Arches come in all shapes and sizes. Some people have naturally high arches, while others have almost no arch at all. While we can’t choose our foot arch, its design plays a crucial role in how our feet support our body’s weight when it’s in motion. If pain begins to develop in your arch, don’t just ignore it, because an untreated arch issue can cause significant problems for the stability of your foot and ankle.
In today’s blog, we take a closer look at common problems that can develop in your foot arch, and we walk you through some treatment options.
Common Arch Problems
Pain or discomfort in the arch of your foot tends to happen for one of two reasons – direct injury or structural abnormality. Both of these factors can also play a role in a singular injury, in that a structural defect can cause an acute injury to occur. Moreover, there are also a couple of factors that can increase your risk of developing arch issues, only some of which you can control. Those factors include:
Here’s a look at three foot conditions that can lead to arch pain:
Plantar Fasciitis – Plantar fasciitis is a condition we have profiled numerous times on our blog, and it is caused by inflammation and tearing of the thick band of tissue under your arch called the plantar fascia. The plantar fascia is designed to help connect the toes to your heel bone, and is also supports the arch of your foot. Due to repetitive stress and overuse, inflammation of the band can develop, leading to significant arch pain. Rest can sometimes help calm symptoms, but more aggressive treatment is usually recommended. Weight loss, modified exercise activities and targeted physical therapy can all help you put your plantar fasciitis behind you for good.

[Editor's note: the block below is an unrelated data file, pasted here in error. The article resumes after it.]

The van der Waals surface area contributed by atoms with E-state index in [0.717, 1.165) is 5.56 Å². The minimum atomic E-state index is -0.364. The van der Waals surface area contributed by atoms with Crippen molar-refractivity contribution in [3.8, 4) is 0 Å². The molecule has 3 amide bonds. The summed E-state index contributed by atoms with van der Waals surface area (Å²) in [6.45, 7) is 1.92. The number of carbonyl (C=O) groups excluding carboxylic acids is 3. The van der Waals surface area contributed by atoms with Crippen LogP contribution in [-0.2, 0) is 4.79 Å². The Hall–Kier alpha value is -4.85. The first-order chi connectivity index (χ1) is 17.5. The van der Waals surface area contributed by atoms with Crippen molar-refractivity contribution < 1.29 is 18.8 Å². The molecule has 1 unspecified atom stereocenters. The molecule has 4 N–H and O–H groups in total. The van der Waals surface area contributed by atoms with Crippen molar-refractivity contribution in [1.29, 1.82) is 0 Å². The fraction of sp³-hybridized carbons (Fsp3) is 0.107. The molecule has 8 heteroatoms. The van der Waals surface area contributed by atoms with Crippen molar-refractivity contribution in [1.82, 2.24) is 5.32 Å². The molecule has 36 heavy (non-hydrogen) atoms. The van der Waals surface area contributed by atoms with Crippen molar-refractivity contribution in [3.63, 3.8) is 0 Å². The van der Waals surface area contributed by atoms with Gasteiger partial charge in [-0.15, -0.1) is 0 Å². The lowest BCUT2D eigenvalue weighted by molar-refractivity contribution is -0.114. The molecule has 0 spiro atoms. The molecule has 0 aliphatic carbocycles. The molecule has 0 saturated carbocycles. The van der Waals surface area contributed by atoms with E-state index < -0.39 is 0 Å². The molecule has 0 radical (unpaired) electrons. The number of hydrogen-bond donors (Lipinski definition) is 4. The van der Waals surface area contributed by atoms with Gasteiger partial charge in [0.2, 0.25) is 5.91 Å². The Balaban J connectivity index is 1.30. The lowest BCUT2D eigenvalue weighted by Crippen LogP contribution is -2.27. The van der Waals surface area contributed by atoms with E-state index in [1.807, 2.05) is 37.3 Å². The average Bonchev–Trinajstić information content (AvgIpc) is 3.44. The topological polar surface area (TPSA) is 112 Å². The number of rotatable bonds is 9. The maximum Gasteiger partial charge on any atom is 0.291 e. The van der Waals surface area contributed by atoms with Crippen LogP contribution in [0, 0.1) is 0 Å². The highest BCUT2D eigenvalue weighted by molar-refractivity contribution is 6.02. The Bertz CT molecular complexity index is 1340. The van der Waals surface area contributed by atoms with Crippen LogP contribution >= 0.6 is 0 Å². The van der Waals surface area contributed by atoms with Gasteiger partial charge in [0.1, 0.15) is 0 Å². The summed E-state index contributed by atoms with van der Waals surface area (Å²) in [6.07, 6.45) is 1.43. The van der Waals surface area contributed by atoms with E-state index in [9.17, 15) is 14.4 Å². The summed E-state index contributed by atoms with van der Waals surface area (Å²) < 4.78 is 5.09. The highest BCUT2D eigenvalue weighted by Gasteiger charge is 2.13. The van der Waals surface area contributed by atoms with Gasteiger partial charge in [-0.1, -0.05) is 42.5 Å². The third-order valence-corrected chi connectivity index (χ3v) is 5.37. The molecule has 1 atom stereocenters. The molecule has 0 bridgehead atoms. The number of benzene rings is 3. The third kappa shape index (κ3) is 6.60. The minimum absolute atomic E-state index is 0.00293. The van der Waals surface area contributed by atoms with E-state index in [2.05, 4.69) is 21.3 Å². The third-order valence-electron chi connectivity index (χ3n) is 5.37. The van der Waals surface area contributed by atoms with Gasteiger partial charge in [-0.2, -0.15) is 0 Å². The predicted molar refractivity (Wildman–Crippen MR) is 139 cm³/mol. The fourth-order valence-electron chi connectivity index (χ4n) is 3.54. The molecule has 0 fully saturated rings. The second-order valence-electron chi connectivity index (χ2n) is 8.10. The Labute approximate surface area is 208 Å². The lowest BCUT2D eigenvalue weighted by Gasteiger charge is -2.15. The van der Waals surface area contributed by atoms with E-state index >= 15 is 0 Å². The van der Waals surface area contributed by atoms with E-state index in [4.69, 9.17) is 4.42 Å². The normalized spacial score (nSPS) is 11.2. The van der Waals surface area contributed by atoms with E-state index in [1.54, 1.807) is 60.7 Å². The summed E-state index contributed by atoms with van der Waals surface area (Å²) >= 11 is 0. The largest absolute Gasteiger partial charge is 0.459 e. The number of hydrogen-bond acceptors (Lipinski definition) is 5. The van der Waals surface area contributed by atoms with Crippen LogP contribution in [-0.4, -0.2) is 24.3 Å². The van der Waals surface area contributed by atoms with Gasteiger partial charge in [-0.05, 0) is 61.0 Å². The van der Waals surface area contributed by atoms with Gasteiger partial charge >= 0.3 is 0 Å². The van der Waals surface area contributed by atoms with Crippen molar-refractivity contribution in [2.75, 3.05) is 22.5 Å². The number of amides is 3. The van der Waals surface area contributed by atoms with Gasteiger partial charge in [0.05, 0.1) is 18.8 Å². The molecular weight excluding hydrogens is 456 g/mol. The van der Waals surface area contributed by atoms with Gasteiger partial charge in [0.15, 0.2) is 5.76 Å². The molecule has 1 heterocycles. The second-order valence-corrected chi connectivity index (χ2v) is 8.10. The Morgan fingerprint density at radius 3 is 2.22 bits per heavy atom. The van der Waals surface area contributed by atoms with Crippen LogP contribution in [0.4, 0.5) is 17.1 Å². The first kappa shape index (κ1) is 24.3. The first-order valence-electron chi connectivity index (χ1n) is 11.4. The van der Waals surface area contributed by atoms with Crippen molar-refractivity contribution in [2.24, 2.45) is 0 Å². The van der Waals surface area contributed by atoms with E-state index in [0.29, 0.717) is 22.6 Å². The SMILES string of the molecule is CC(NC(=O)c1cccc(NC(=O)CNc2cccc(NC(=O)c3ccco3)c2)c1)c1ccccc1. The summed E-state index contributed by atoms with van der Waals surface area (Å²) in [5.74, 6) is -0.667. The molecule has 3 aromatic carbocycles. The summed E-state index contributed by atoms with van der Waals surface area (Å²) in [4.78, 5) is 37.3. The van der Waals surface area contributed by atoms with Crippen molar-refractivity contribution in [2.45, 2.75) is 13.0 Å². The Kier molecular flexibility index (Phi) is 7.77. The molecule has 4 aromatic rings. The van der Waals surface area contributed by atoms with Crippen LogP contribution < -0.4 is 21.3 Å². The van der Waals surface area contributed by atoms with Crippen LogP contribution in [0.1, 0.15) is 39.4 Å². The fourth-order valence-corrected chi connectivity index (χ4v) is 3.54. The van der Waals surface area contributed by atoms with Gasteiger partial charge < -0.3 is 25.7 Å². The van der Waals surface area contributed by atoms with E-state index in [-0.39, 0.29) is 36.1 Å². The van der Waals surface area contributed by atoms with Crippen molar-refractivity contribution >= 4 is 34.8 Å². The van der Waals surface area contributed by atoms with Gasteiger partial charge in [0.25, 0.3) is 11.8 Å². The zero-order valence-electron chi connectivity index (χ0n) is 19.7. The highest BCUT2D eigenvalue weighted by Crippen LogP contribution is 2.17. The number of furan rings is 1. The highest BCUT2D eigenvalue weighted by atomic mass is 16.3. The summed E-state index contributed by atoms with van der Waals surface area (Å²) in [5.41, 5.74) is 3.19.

Posterior Tibial Tendon Dysfunction – Posterior tibial tendon dysfunction is a condition that involves a problem with the tendon that runs from the calf muscle to the inner portion of your foot. Changes in the tendon can limit its ability to support the arch of your foot, oftentimes leading to a decreasing arch or flat feet syndrome. Custom orthotics to provide more support combined with strength training physical therapy are common ways to treat PTTD.
Cavus Foot – Cavus foot is the final arch issue we’re focusing on, and it can actually lead to very high arches. It’s a condition that is more common in patients with cerebral palsy, after a stroke or in combination with another neurological disorder, but it leads to high arches and excessive pressure on the ball and heel of the foot. Custom shoes and bracing are designed to help take pressure off these areas of your feet, but if they prove unsuccessful, a surgical operation to stabilize the arch and the foot may be necessary.
Arch pain doesn’t typically respond well if you just try to push through the pain and keep on with your daily life. Instead, get a diagnosis, actively treat the problem and put arch pain in the past. For more information or for help with your foot pain, reach out to Dr. Silverman and the team at Silverman Ankle & Foot today